The testimony of Christine Blasy Ford to the Senate Judiciary Committee followed by that of Brett Kavanaugh captured the attention of the nation. We know that the surfacing of various accusations against Brett Kavanaugh by several women and the corroboration of his party-going and beer drinking during high school and college was not sufficient to deny him a seat on the Supreme Court. The consequences of Justice Kavanaugh taking the ninth seat will be felt for decades to come. Yet I am more interested in what we learned about our country during the vetting process and what light Judaism can shed on that process.
This article appeared in The New York Jewish Week on October 10, 2018.
There was plenty of outrage to go around. The Me-Too phenomenon has mobilized women across the country in ways we have never seen before. The National Sexual Violence Resource Center reports that one in five women will be raped in their lifetime and that one in four women will experience some form of sexual abuse by the age of 18. These are shocking numbers and they have not changed much over the last couple of decades. What has changed, however, is the willingness of more and more women to come forward to share their stories. Christine Blasy Ford may go down as the Rosa Parks of the Me-Too movement, paying a heavy personal price to tell her story in the most public forum imaginable. Calls to women resource centers all over the country skyrocketed in the days following Dr. Ford’s testimony. If she could brave such risk to tell her story of abuse, many women concluded, so could they.
The hearings and their aftermath exposed the ugly side of patriarchy, on both sides. We were reminded how often young women suffer sexual abuse, assault and even rape in silence. The feelings of shame, of guilt and fear of what it would take to press charges against a man and how authorities will handle such an investigation, condemn most women to a lifetime of silence. Every one of these barriers to speaking out is a result of a patriarchal society and the assumptions that it plants, not only in the minds of men, but in the minds of women as well.
Similarly, the outing of drinking and party culture in the Senate hearings pulled back the curtain on a pattern of behavior that all too many boys and men are more prepared to boast about than to feel ashamed for. Getting women drunk and engaging in sex against their will is a felony, not a sport. The fact that we have a President who himself boasted of taking liberties with women without their consent, simply reinforces some of the most heinous manifestations of a culture that allows men to set the standard of behavior and makes women into victims.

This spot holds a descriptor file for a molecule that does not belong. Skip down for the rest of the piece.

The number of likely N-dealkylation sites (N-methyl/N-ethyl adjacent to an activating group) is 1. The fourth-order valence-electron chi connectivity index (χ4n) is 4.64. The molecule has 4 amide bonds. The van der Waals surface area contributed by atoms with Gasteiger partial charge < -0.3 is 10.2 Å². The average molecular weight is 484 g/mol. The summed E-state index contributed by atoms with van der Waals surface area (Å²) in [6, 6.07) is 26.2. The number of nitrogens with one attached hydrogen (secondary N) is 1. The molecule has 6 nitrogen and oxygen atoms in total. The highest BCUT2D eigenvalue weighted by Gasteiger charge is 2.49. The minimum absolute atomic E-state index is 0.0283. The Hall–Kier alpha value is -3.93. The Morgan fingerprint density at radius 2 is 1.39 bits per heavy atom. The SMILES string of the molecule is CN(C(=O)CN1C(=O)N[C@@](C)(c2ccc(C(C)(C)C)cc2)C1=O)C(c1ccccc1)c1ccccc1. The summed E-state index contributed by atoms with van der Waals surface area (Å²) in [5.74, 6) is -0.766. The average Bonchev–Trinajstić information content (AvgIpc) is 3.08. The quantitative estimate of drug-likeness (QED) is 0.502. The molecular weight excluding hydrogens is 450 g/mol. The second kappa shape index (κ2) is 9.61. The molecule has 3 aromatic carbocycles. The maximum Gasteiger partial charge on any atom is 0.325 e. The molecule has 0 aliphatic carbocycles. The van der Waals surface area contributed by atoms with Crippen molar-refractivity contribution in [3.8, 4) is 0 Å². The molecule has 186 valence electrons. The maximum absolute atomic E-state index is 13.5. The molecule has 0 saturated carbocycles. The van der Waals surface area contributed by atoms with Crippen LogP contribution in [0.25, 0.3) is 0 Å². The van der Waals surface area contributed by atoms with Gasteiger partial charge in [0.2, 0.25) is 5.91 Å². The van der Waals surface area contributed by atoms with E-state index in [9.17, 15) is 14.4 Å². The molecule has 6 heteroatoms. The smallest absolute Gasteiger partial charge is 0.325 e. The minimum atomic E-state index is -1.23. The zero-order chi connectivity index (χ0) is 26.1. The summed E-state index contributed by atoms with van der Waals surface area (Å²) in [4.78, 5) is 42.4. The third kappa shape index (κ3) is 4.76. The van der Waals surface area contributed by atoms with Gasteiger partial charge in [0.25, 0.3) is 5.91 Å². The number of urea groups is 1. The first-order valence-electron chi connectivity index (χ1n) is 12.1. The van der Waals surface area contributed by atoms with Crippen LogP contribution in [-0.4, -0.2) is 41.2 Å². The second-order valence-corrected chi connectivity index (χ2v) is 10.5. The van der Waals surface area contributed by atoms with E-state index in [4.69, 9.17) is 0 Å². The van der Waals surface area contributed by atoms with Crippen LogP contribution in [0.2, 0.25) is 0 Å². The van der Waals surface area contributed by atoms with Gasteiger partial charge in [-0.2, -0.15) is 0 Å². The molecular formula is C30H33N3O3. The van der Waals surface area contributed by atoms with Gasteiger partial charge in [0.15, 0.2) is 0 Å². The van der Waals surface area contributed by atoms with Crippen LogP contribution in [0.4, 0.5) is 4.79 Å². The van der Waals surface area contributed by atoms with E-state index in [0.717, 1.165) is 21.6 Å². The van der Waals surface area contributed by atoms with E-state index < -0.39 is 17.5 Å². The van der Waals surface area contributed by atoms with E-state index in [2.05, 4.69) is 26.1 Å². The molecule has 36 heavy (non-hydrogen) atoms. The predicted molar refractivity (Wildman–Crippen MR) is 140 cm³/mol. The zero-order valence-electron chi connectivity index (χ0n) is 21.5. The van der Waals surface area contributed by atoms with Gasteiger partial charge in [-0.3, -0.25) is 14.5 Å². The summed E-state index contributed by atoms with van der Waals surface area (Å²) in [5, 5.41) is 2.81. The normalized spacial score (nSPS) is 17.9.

Confronting patriarchy and its consequences takes work. Those of us who identify with non-Orthodox forms of Judaism should give some thought to the ways we have tried to adapt a patriarchal tradition to the mores of contemporary life. Two examples are sufficient to make the point. For generations the blessings of the morning’s pesukay d-zimrah included this line, “Blessed are You, Sovereign of the universe, who has not made me a woman.” Of course, this line was only to be said by men. In the same place, women were to recite instead, “Blessed are You, Sovereign of the universe who made me according to Your will.” Most non-Orthodox prayer books today offer one blessing, to be said by both men and women, which thanks God for “making us in God’s image”.
While traditionalists will drash the original prayer as acknowledgment of “the special status of women in Judaism”, feminists have helped us realize how, instead, this is simply one of the myriad of ways that a patriarchal culture denies women an equal place in the social order of a community. My “aha” moment in recent weeks is to realize how the original prayer was a way for men to not even attempt to identify with the female experience. The paraphrase of the prayer might as well be: “The woman’s experience: Not my problem, thank God”. Patriarchy rules (double entendre intended).
Second example: Jewish law prohibits a woman from singing in front of men based on the belief that a woman’s voice might stir up erotic thoughts in the minds of the men within earshot. The fear is that a man might act on having been aroused by the voice of a woman. This law is called kol isha, the voice of women. Here too, traditionalists will drash the law as a way to protect women from harm and evidence that men are weaker (in terms of impulse control) than women. But what a classic example of “blame the victim”, having the potential victim be saddled with social constraints because men can’t control their impulses. The ethos behind the law led women to be denied all manner of public roles in Jewish communities. Patriarchy rules (again).
Over the last 50 years, major strides have been made to strip the patriarchy out of Judaism. This is happening even in parts of the Orthodox community today. While we have a long way to go, we are a better community for it. I would argue, it has also allowed Judaism to come closer to a core tenet of Jewish theology: the understanding that every human is made b’tzelem Elohim, in the image of God. Women’s voices, so long denied, have enriched the spiritual lives of millions of Jews precisely because of their ability to understand Torah in ways that men still can not fully access.
I used to think that Judaism could benefit from adopting social and cultural mores from American society. Perhaps, the modest progress we have made to strip patriarchy out of Judaism, can provide us sorely needed wisdom for the work we must now do to strip patriarchy out of American society.